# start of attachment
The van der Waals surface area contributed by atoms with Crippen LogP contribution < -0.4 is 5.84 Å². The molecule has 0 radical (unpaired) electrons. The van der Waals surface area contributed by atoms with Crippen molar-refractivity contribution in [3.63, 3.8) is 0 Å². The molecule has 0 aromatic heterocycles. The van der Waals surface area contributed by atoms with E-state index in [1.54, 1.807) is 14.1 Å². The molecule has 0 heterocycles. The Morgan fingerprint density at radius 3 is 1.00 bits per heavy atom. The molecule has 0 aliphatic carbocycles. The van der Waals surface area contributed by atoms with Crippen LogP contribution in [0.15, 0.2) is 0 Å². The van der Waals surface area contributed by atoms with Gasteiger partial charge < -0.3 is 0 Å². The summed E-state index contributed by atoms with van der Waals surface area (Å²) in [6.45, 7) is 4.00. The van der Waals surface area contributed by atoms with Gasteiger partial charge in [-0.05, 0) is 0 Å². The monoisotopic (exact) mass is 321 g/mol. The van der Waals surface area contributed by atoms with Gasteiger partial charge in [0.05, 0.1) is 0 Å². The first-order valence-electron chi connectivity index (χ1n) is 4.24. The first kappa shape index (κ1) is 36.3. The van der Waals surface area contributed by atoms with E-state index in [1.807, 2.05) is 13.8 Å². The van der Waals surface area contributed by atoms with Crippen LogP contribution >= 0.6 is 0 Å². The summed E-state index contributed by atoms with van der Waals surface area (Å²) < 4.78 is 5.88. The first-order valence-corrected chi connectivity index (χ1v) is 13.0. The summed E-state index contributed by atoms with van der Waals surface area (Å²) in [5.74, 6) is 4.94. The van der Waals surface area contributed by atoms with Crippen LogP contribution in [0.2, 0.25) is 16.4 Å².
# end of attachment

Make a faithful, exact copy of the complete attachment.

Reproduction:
The van der Waals surface area contributed by atoms with Crippen LogP contribution < -0.4 is 5.84 Å². The molecule has 0 radical (unpaired) electrons. The van der Waals surface area contributed by atoms with Crippen molar-refractivity contribution in [3.63, 3.8) is 0 Å². The molecule has 0 aromatic heterocycles. The van der Waals surface area contributed by atoms with E-state index in [1.54, 1.807) is 14.1 Å². The molecule has 0 heterocycles. The Morgan fingerprint density at radius 3 is 1.00 bits per heavy atom. The molecule has 0 aliphatic carbocycles. The van der Waals surface area contributed by atoms with Crippen LogP contribution in [0.15, 0.2) is 0 Å². The van der Waals surface area contributed by atoms with Gasteiger partial charge < -0.3 is 0 Å². The summed E-state index contributed by atoms with van der Waals surface area (Å²) in [6.45, 7) is 4.00. The van der Waals surface area contributed by atoms with Gasteiger partial charge in [-0.05, 0) is 0 Å². The monoisotopic (exact) mass is 321 g/mol. The van der Waals surface area contributed by atoms with Gasteiger partial charge in [0.05, 0.1) is 0 Å². The first-order valence-electron chi connectivity index (χ1n) is 4.24. The first kappa shape index (κ1) is 36.3. The van der Waals surface area contributed by atoms with E-state index in [1.807, 2.05) is 13.8 Å². The van der Waals surface area contributed by atoms with Crippen LogP contribution >= 0.6 is 0 Å². The summed E-state index contributed by atoms with van der Waals surface area (Å²) < 4.78 is 5.88. The first-order valence-corrected chi connectivity index (χ1v) is 13.0. The summed E-state index contributed by atoms with van der Waals surface area (Å²) in [5.74, 6) is 4.94. The van der Waals surface area contributed by atoms with Crippen LogP contribution in [0.2, 0.25) is 16.4 Å².